Oil Prices Down as Inventory Swells

Oil pulled back from record highs on Wednesday after U.S. data showed crude inventories piling up in the world's biggest consumer, defying expectations.

Earlier the market had hit new highs as traders bet on another decline in U.S. crude stocks. Fears that hurricanes would disrupt output in the Gulf of Mexico and a spate of unexpected shutdowns at U.S. refiners also fuelled the rally.

U.S. light sweet crude for September delivery was trading at $61.65 on the New York Mercantile Exchange (search), down 24 cents after touching $62.47.

London Brent crude was down seven cents at $60.55 after peaking at $61.25 a barrel.

Oil prices have charged higher over the past two years as the world's overstretched production capacity has struggled to satisfy voracious demand from the United States and the rapidly growing economies of countries such as China and India.

"The economy is moving along pretty well, it's a fairly consistent theme that high prices are not damaging global growth," said Kevin Norrish, analyst at Barclays Capital.

"There has been all sorts of news this week that would serve to emphasise the risk on the supply side."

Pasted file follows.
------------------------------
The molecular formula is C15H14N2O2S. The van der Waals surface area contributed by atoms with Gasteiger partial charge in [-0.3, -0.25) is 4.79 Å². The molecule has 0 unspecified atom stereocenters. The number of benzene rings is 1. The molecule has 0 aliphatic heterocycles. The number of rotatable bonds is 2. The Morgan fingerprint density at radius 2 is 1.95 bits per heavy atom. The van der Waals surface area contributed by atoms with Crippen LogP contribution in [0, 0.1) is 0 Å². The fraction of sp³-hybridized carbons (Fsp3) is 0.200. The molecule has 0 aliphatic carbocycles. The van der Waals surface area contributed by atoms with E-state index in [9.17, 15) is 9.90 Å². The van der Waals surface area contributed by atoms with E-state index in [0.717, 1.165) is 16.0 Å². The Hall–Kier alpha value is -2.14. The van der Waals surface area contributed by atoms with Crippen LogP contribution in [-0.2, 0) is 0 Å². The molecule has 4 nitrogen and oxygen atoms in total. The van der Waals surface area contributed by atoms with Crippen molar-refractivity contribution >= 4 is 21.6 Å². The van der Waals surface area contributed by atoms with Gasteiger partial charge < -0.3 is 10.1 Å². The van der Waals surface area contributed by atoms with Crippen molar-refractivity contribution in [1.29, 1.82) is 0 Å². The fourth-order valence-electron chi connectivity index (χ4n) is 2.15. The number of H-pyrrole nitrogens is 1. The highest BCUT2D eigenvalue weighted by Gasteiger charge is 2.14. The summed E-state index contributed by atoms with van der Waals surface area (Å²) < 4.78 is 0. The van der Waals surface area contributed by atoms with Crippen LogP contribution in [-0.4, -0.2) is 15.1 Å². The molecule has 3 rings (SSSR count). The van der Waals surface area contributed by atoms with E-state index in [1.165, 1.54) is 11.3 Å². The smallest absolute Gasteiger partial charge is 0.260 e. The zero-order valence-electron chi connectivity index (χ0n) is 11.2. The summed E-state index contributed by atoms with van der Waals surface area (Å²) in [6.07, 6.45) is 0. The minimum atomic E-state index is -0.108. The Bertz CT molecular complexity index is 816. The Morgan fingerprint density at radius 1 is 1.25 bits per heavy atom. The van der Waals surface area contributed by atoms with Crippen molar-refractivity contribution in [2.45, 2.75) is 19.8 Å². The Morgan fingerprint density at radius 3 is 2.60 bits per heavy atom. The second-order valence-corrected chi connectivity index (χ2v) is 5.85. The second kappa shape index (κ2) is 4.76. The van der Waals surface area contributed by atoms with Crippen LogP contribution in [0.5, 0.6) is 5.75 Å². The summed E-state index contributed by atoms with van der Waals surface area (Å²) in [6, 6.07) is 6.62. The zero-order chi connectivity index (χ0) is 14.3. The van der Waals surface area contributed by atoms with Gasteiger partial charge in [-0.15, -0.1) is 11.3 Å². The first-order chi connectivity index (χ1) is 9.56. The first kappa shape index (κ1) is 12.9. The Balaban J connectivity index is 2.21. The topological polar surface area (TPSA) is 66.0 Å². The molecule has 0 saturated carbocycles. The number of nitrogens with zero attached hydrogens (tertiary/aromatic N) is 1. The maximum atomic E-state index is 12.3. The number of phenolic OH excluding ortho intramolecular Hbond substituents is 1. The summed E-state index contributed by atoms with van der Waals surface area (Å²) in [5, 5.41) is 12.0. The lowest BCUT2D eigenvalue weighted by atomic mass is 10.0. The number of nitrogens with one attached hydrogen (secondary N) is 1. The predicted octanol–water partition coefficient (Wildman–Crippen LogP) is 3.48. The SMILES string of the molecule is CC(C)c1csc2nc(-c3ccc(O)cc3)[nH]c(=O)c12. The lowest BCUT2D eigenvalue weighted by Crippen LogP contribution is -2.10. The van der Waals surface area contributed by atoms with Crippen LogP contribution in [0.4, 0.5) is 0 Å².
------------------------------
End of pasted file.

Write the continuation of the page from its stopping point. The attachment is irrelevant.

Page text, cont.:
Department of Energy (search) data on Wednesday showed a 200,000 barrel rise in crude inventories. Analysts had expected a decline of 1.6 million barrels.

Gasoline stocks fell four million barrels -- much steeper than the predicted 900,000 barrels.

U.S. gasoline demand is some 2.4 percent higher than a year ago. Car manufacturer General Motors Corp. (GM) said sales of gas-guzzling SUVs were at an all-time high in July.

A spate of refinery problems showed the strain on the supply system of running near full tilt for prolonged periods to meet growing demand.

"Each problem is just a reminder as to how close to the edge we are running," said Deborah White, senior economist at SG Commodities. "The refiners have been running a marathon for two years, they are exhausted. And the marathon is far from over. The last stretch is uphill to produce winter fuel supplies."

Motiva Enterprises was the latest to experience problems, when it shut a crude unit at its 240,000 barrels ber day Norco refinery in Louisiana for unplanned maintenance.

Exxon Mobil Corp. (XOM) shut down its 235,000-bpd refinery in Joliet, Ill., on Saturday night, while BP Plc. shut a gasoline-producing unit over the weekend at its giant Texas City refinery.

As many as 21 named storms and 11 hurricanes are forecast for the 2005 hurricane season, matching a record set in 1933, U.S. government forecasters said on Tuesday.

Hurricanes and smaller storms have already disrupted Gulf of Mexico (search) production this year, although none have been as destructive as last September's Hurricane Ivan.